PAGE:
The most obvious choice is to use the name you’re normally known by. Example: www.linkedin.com/in/maureenwright

However these URLs are unique, so it’s possible that your name might be taken. Here are some other options you might consider:

  • Use a middle initial
  • Use the suffix: “onLinkedIn”
  • Use your business name but bear in mind that if you leave the company you will need to change it and may need to create a new profile
  • Use a descriptive term, e.g. maureenwrightinternetmarketing
  • Use a number e.g. maureenwright99

Getting active on Linkedin

Complete the “Groups” and “Interests” sections so users may see the groups that interest you and also what interests you share.
Joining and participating in relevant groups won’t just expand your network, but it can improve your profile’s optimisation. Since the group names appear on your profile, search engines have no choice but to crawl the titles and learn more about who you are and what you do. Not only will industry-relevant groups improve the keywords on your profile, but local groups can help with geo-targeted Search Optimisation.
Expand your network by searching your email contacts. Plus, it’s the perfect platform for connecting with colleagues but still maintaining a semblance of work-life separation on social media.
Put a link to your LinkedIn profile on your email footer and business card.

Status updates

Share interesting valuable content with your network of contacts to build that network and be seen as an influence and knowledge leader in your area of expertise.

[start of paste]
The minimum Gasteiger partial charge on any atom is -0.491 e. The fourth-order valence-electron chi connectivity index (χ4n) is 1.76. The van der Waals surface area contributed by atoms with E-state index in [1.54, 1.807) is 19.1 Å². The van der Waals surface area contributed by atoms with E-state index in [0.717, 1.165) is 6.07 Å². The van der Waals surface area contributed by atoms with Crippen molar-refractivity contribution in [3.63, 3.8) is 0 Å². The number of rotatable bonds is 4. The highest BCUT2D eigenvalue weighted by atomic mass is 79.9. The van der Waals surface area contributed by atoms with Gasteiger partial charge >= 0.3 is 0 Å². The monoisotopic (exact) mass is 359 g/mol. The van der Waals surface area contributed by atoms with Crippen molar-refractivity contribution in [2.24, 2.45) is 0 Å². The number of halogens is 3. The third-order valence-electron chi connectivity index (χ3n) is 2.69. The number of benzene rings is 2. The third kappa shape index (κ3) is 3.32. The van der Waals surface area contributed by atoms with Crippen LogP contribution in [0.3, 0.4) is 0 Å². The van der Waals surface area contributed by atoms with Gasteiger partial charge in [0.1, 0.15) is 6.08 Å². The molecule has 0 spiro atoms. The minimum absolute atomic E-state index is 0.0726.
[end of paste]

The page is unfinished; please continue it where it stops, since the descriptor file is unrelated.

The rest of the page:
Your status update “block” is a white box located just below your picture on your “View My Profile” page. If you don’t see such a block, then you’ve not yet posted a status update.
From your LinkedIn home page or your “View My Profile” page, you can change your status update as frequently as you desire. EVERY time you update your status, the home page of ALL of your network connections is “pinged” with your status update. Status updates are also distributed to your network via email when LinkedIn sends you your weekly “Network Update.” Your latest status update is always displayed on your LinkedIn profile.
The general guidance is to post a status update at least once a day. That might sound like a challenge, but if you’re logging into linkedin daily to see what your contacts have posted, it should only take a couple of minutes to post something yourself. Here are some ideas for network updates:

  • If you’ve written a blog or an article yourself, or if you’ve read and liked someone else’s article, write a short, engaging summary and link to it.
  • Mention what you’re working on. One of the best status updates is a simple mention of the most interesting thing you’ll be working on each day. Over time, mentioning different aspects of your work will help your connections understand how you can be a resource to them.
  • Share advice/opinion. You have expertise to share—why not summarize it and share it? Even if you think it’s simplistic, there’s probably someone out there who would benefit from your knowledge.
  • Ask questions. A question mark is the only punctuation mark that demands feedback. Phrasing your status in the form of a question is a great way to engage your audience, tap into their expertise, and show them you care about their opinion.
  • Mention events you’re part of. There’s also a halo effect associated with examples that show you’re investing in improving yourself or interested in connecting with others.
  • Share job opportunities. Is your company hiring? Why not inform those you trust first? And don’t just limit this to jobs with your employer: help your contacts find talent, and help job seekers, by promoting others’ job postings. It’s a great way to be a resource to those in your network.

How do you use Linkedin? Please post any comments or questions below.